When I first wrote about Surfing the Cut (WW April 2000) I had found just 160
waterway related sites. Now I know of 230 web sites and more are appearing every week. This is the first of a regular series of articles which will try to help you to keep up with this ever increasing mass of information that is available with a few clicks of your mouse.
Not that a mouse or a computer is essential for surfing the net. Increasingly
television sets with add on boxes are being used to get on-line and now the latest WAP (Wireless Application Protocol) mobile phones allow you to access data on the net. If you buy a WAP phone thinking that you will be able to access your favourite waterways web site you are likely to be disappointed, unless your favourite site is the London Canal Museum, which is probably the only canal (or museum) site to support WAP. If, like me, you thought that HTML (Hyper Text Markup Language), which is the basis of all web pages, was supposed to be the standard format for all information on the web, you may be surprised that a new WAP Markup Language has been introduced and that WAP phones cannot display any information from normal HTML web pages.
So will WAP phone sales take off with such a restricted access to information on the web? Will web site owners feel that its worth while converting their data to WAP format while there are only a few users? Will the next generation of mobile phones, with better web support, come along before WAP is off the ground? Your guess is as good as mine. If you have got a WAP phone the only canal address you need to know is www.canalmuseum.org.uk/index.wml - The London Canal Museum.
Become a Publisher
One of the web growth areas is personal pages, where individuals can make their own contribution to the information revolution. A good example of this is a hotel boat trip on the Swan and Mallard from Whaley Bridge to Stone
http://micronica.com.au/~jkentwell/smtrip.htm which the Australian Rosalind Kentwell made in July 1996. A page of text and pictures for each of the eight days, plus an index page, cover the whole journey. Pages like this can be produced by anyone with a basic knowledge of HTML or with one of the many web publishing software packages. Rosalind Kentwell made the wise decision to put her pages on the UK Waterways Network Web Ring www.ukwaterways.net/ which is free to non-commercial waterways sites and which for private individuals, and for clubs and societies, is the best way of bringing web pages to the notice of canal enthusiasts. So don't just content yourself with looking at other peoples pages. Go on-line with your own trip, towpath walk or local canal history.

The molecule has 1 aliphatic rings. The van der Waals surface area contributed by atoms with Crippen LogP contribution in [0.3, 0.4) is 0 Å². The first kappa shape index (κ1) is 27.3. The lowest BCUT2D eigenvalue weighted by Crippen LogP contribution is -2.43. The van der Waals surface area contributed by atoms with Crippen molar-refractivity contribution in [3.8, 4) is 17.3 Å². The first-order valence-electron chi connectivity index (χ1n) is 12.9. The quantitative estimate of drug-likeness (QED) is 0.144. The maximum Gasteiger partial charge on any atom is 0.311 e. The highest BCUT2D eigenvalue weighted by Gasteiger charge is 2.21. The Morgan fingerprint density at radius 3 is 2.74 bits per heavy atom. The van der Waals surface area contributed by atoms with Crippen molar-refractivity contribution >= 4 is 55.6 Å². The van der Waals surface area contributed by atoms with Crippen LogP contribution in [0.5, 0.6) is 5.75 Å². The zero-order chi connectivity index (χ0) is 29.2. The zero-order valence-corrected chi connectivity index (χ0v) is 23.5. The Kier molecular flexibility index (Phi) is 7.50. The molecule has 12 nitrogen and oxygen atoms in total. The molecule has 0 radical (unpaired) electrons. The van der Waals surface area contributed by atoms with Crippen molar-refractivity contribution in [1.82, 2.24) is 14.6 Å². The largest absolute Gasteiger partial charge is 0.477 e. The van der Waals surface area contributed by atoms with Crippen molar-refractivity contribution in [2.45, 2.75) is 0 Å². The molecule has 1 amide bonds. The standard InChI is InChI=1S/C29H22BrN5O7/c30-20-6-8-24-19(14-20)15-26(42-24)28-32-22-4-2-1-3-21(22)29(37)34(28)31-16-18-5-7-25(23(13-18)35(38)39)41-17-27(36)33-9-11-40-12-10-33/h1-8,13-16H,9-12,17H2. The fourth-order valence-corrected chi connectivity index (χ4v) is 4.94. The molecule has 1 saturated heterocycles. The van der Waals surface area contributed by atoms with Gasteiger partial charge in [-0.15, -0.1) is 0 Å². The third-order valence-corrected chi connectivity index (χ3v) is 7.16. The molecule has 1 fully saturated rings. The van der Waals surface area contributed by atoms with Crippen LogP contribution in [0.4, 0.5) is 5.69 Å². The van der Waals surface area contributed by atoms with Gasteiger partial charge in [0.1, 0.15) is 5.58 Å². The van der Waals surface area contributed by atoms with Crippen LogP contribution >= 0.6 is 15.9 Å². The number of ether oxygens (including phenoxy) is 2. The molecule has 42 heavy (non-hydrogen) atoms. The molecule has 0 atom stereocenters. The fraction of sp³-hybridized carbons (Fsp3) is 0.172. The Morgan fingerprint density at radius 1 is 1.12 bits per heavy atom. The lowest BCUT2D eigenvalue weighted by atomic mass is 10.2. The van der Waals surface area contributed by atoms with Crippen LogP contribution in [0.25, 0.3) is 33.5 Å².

An example of a more extensive set of personal voyages can be found in Travelling the Inland Waterways www.lola.ltd.uk/trips/ which has trips on 27 waterways, from the Kennet & Avon in the south to the Leeds & Liverpool in the north, covering practically all the popular cruising waterways.
Site of the month
Covering the Huddersfield Broad and Narrow, Peak Forest, Ashton and Rochdale
canals, Pennine Waterways http://penninewaterways.co.uk/ is probably attracting more
visitors than any other waterways site at present. The site is regularly updated with news of
restoration progress on the Huddersfield Narrow including photographs of work in
progress. It also offers virtual cruises down each of the canals, consisting of photographs
taken at various points along the route with informative captions. It has links to the
Tameside Canal Festival pages and a keyword search facility to help you find what you are
looking for on the site. You can even join the mailing list so you can receive news of the
progress of the restoration work by e-mail. Beside being a member of the UK Waterways
Network Web Ring this site is also a member of three other (non-waterway) web rings and
so attracts visitors from the local area, those with interest in industrial archaeology and
history. This wider audience certainly adds spice to Pennine Waterways' new feature, a
discussion board where a lively debate on various aspects of canal restoration is taking
place. Not everyone that visits the site starts with the assumption that canal restoration is
necessarily a good thing.
Having returned from my real waterway voyages I will now be wandering the virtual
waterways on the look out for interesting new sites. If you have any suggestions please e-
mail me Jim.Shead@btinternet.com. All the sites mentioned here can be found on the UK
Waterways Network Web Ring, as can many others. All waterways related sites that I know
of are listed on the links page of my site www.jim.shead.btinternet.co.uk/, so get clicking.
You never know where the next hyperlink will take you.